FERC officially vacates authorization for pipeline plan
The Federal Energy Regulatory Commission has officially vacated its order authorizing abandonment of a 964-mile natural gas pipeline.
The “order vacating authorizations” from FERC was issued on Monday, bringing to an official end a plan to repurpose the pipeline to carry “natural gas liquids,” explosive byproducts of fracking in northeast shale fields.
Houston-based energy giant Kinder Morgan had wanted to reverse the flow of the pipeline and transport NGLs to the gulf coast, where they could have potentially been bought for use in manufacturing plastics.
Tennessee Gas Pipeline Company, a subsidiary of Kinder Morgan, asked FERC to allow abandonment of Tennessee Gas Pipeline No. 1 in 2015. FERC granted permission in September 2017, over the objections of opponents who feared the pipeline wasn’t structurally strong enough to safely pipe NGLs and a leak could have devastating environmental and economic effects.
But after gaining approval, Tennessee Gas put the project on hold, telling FERC that “due to the length of time that has passed since Tennessee filed its application and uncertainty in current market conditions, Tennessee is working to confirm the degree of market interest in the project.”
“On October 18, 2018, Tennessee filed a motion requesting that (FERC) vacate the authorizations granted in the September 2017 order, stating that due to changed market circumstances, it no longer intends to pursue the abandonment and construction project and will continue to use its existing facilities to provide certificated services to its customers,” Monday’s order from FERC states. “In view of the changed market circumstances, we will vacate the authorizations granted.”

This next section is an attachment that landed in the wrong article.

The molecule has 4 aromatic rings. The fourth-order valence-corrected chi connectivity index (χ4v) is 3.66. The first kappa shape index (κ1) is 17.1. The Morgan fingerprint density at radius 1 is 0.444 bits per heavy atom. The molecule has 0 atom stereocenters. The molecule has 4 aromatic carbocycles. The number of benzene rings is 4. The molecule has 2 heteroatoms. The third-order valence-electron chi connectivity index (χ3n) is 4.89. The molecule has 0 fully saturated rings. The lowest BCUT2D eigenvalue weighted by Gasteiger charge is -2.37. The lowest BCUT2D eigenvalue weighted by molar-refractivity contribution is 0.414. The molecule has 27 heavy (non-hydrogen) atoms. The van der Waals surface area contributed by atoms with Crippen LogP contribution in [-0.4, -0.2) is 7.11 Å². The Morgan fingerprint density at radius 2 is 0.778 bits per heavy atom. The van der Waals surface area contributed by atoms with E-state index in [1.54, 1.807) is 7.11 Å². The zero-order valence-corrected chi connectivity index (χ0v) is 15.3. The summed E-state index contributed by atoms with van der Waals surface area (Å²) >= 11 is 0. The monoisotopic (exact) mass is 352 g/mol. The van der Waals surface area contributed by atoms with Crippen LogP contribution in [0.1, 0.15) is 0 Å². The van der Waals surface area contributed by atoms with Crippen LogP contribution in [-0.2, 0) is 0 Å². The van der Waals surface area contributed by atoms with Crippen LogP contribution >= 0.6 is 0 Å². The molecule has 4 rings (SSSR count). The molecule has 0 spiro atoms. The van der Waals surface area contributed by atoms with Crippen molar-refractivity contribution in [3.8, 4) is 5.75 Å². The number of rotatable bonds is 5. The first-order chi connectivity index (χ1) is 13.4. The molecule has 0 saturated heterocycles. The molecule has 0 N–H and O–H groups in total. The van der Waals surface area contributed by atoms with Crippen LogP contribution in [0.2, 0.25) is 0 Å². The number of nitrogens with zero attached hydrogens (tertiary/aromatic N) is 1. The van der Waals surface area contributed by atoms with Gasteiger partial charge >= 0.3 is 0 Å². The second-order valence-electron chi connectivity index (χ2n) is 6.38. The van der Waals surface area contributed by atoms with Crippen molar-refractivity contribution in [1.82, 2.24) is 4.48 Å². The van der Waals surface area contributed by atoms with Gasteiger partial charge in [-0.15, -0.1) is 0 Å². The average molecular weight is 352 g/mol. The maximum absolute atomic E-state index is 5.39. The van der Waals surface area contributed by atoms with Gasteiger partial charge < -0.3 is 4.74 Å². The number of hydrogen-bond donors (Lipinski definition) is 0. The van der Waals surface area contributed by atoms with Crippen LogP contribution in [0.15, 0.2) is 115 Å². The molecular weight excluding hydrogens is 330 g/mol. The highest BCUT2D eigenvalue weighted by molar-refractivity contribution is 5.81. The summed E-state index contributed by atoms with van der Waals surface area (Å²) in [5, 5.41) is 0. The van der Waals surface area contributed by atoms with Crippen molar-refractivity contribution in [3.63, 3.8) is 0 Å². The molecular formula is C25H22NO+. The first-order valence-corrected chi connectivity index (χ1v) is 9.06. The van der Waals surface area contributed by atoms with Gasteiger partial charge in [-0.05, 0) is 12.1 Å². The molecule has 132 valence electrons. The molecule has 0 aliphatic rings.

About 20 miles of Tennessee Gas Pipeline No. 1 run through Boyle County, which was a hub for opposition to the pipeline proposal.
Kinder Morgan first announced it would no longer pursue the project in a third-quarter earnings statement released Oct. 17.
Kinder Morgan “has determined that it will not proceed with its previously proposed Utica Marcellus Texas Pipeline (UMTP) natural gas liquids project, instead maintaining that segment of an existing TGP pipeline in natural gas service while developing an attractive project to reverse its flow,” the statement reads. “TGP is now actively pursuing commercial arrangements for natural gas service from Appalachia to the Gulf of Mexico on that segment of its pipeline.”
Tamara Allen-Young, a media spokesperson for FERC, said in October that vacating the order allowing abandonment means Kinder Morgan would “start from square one” if it decided to pursue the same repurposing project in the future.
“If they want to do something similar or the exact same thing, they would have to reapply.”